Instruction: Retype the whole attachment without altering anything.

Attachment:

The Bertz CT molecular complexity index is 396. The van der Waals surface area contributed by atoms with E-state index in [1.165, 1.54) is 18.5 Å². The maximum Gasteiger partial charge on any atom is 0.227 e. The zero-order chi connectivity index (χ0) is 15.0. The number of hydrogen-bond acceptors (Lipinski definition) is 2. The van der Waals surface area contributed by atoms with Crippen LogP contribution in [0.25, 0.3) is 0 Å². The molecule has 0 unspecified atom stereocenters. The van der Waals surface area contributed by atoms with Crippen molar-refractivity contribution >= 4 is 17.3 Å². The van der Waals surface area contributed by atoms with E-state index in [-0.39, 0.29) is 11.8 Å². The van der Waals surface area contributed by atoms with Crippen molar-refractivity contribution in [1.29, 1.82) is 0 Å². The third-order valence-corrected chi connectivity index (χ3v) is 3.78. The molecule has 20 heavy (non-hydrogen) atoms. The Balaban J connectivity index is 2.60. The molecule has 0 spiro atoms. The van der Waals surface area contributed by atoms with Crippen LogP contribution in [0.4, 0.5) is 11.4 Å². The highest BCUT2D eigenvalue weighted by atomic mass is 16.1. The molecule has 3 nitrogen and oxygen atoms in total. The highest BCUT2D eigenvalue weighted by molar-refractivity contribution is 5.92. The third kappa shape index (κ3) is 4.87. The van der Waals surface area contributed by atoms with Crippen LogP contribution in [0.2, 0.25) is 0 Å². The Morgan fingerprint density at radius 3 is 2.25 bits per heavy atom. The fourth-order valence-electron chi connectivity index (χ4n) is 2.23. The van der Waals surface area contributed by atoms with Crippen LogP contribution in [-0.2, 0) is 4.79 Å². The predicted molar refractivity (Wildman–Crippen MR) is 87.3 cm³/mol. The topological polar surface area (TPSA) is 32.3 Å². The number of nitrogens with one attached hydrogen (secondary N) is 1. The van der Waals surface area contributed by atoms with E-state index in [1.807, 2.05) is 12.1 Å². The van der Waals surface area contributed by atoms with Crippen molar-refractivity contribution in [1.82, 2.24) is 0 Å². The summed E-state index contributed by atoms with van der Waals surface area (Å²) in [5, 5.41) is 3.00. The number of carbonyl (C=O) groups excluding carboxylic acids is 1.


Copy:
The Bertz CT molecular complexity index is 396. The van der Waals surface area contributed by atoms with E-state index in [1.165, 1.54) is 18.5 Å². The maximum Gasteiger partial charge on any atom is 0.227 e. The zero-order chi connectivity index (χ0) is 15.0. The number of hydrogen-bond acceptors (Lipinski definition) is 2. The van der Waals surface area contributed by atoms with Crippen LogP contribution in [0.25, 0.3) is 0 Å². The molecule has 0 unspecified atom stereocenters. The van der Waals surface area contributed by atoms with Crippen molar-refractivity contribution >= 4 is 17.3 Å². The van der Waals surface area contributed by atoms with E-state index in [-0.39, 0.29) is 11.8 Å². The van der Waals surface area contributed by atoms with Crippen molar-refractivity contribution in [1.29, 1.82) is 0 Å². The third-order valence-corrected chi connectivity index (χ3v) is 3.78. The molecule has 20 heavy (non-hydrogen) atoms. The Balaban J connectivity index is 2.60. The molecule has 0 spiro atoms. The van der Waals surface area contributed by atoms with Crippen LogP contribution in [0.4, 0.5) is 11.4 Å². The highest BCUT2D eigenvalue weighted by atomic mass is 16.1. The molecule has 3 nitrogen and oxygen atoms in total. The highest BCUT2D eigenvalue weighted by molar-refractivity contribution is 5.92. The third kappa shape index (κ3) is 4.87. The van der Waals surface area contributed by atoms with Crippen LogP contribution in [0.2, 0.25) is 0 Å². The Morgan fingerprint density at radius 3 is 2.25 bits per heavy atom. The fourth-order valence-electron chi connectivity index (χ4n) is 2.23. The van der Waals surface area contributed by atoms with Crippen LogP contribution in [-0.2, 0) is 4.79 Å². The predicted molar refractivity (Wildman–Crippen MR) is 87.3 cm³/mol. The topological polar surface area (TPSA) is 32.3 Å². The number of nitrogens with one attached hydrogen (secondary N) is 1. The van der Waals surface area contributed by atoms with E-state index in [1.807, 2.05) is 12.1 Å². The van der Waals surface area contributed by atoms with Crippen molar-refractivity contribution in [1.82, 2.24) is 0 Å². The summed E-state index contributed by atoms with van der Waals surface area (Å²) in [5, 5.41) is 3.00. The number of carbonyl (C=O) groups excluding carboxylic acids is 1.